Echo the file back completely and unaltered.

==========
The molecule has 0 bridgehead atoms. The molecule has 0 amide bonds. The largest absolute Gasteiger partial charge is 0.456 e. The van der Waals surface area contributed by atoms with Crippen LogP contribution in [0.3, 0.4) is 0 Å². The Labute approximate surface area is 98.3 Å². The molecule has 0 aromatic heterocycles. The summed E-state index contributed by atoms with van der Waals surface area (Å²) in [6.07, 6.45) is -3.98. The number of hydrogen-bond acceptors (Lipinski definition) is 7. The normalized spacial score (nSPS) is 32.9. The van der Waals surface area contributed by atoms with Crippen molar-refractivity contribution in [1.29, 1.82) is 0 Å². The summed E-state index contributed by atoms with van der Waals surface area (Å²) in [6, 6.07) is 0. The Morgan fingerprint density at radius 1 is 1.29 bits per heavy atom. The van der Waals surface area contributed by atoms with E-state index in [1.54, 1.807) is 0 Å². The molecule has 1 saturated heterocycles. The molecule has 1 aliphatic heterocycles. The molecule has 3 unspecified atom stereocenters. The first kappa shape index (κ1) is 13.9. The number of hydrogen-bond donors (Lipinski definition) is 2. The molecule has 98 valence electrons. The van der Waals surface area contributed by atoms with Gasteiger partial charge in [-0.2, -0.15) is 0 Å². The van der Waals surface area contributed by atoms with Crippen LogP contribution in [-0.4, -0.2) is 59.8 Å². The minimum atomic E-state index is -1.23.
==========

The molecule has 0 bridgehead atoms. The molecule has 0 amide bonds. The largest absolute Gasteiger partial charge is 0.456 e. The van der Waals surface area contributed by atoms with Crippen LogP contribution in [0.3, 0.4) is 0 Å². The Labute approximate surface area is 98.3 Å². The molecule has 0 aromatic heterocycles. The summed E-state index contributed by atoms with van der Waals surface area (Å²) in [6.07, 6.45) is -3.98. The number of hydrogen-bond acceptors (Lipinski definition) is 7. The normalized spacial score (nSPS) is 32.9. The van der Waals surface area contributed by atoms with Crippen molar-refractivity contribution in [1.29, 1.82) is 0 Å². The summed E-state index contributed by atoms with van der Waals surface area (Å²) in [6, 6.07) is 0. The Morgan fingerprint density at radius 1 is 1.29 bits per heavy atom. The van der Waals surface area contributed by atoms with E-state index in [1.54, 1.807) is 0 Å². The molecule has 1 saturated heterocycles. The molecule has 1 aliphatic heterocycles. The molecule has 3 unspecified atom stereocenters. The first kappa shape index (κ1) is 13.9. The number of hydrogen-bond donors (Lipinski definition) is 2. The molecule has 98 valence electrons. The van der Waals surface area contributed by atoms with Gasteiger partial charge in [-0.2, -0.15) is 0 Å². The van der Waals surface area contributed by atoms with Crippen LogP contribution in [-0.4, -0.2) is 59.8 Å². The minimum atomic E-state index is -1.23.